Sven Forkbeard and new Yuletide Taxes (11thC)
Found in The Heimskringla: A History of the Norse Kings, vol. 2
The Icelandic historian Snorre Sturlason (1179 - 1241) in his history of the Norse Kings describes how King Sven Forkbeard (960-1014), king of Denmark, Norway, and England, imposed numerous taxes on the people in order to fund his conquests. These included a sizeable number of new taxes which were imposed at Yuletide (Christmas), prompting the usual murmurings of discontent and threats of revolt:
King Sven introduced new laws in many respects into the country, partly after those which were in Denmark, and in part much more severe. No man must leave the country without the king’s permission; or if he did, his property fell to the king. Whoever killed a man outright, should forfeit all his land and movables. If any one was banished the country, and an heritage fell to him, the king took his inheritance. At Yule every man should pay the king a meal of malt from every harvest steading, and a leg of a three-year old ox, which was called a friendly gift, together with a spand of butter; and every house-wife a rock full of unspun lint, as thick as one could span with the longest fingers of the hand. The bondes were bound to build all the houses the king required upon his farms. Of every seven males one should be taken for the service of war, and reckoning from the fifth year of age; and the outfit of ships should be reckoned in the same proportion. Every man who rowed upon the sea to fish should pay the king five fish as a tax, for the land defence, wherever he might come from. Every ship that went out of the country should have stowage reserved open for the king in the middle of the ship. Every man, foreigner or native, who went to Iceland, should pay a tax to the king.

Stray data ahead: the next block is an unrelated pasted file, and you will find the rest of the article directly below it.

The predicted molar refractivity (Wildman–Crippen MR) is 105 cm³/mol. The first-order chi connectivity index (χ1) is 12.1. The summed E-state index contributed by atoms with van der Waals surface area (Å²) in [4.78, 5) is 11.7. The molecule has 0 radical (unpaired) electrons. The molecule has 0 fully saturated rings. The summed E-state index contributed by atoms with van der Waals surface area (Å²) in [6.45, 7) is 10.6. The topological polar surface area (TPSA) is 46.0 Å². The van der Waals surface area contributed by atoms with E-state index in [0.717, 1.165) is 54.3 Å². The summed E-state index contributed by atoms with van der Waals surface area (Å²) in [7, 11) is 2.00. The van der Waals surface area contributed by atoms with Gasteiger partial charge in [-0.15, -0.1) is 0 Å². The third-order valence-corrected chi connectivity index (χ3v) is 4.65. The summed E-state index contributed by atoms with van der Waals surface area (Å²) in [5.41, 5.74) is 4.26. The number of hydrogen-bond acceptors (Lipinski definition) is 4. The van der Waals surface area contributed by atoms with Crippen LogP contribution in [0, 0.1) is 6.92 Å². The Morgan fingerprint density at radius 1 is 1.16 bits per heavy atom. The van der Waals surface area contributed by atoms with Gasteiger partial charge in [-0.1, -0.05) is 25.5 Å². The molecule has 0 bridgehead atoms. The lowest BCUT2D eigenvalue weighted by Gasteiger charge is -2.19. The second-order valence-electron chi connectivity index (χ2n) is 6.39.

One has to wonder what it is about the winter solstice that links it to increases in taxation. The founding story of the Christian religion has Joseph and Mary being forced to return to the place of their birth in order to participate in a census by the Roman Imperial state for taxation purposes (Luke 2: 1-7). Here we have an account in a 13thC history of the Norse kings, the Heimskringla, of King Sven Forkbeard who imposes a slew of new taxes on the people at Yuletide, such as “a meal of malt from every harvest, a leg of a three-year old ox, a spand of butter; a rock full of unspun lint”. This was at a time of the year when ordinary people faced their greatest hardship. Food produced in the summer had to be stored and preserved in order to tide them over the winter, livestock were killed because feed was in short supply over the winter months, and there was often fear that the family might not survive until the first harvest of the summer. Thus it was doubly harsh that a king or an emperor would impose additional taxes at this time of the year. What is especially interesting is that the chronicler Sturlason takes the trouble to tell the reader that these new taxes caused murmurings of resentment among those who had supported King Sven in his struggle against King Canute. He reminds them that “Ye were promised peace and justice, and now ye have got oppression and slavery.” T'was ever so.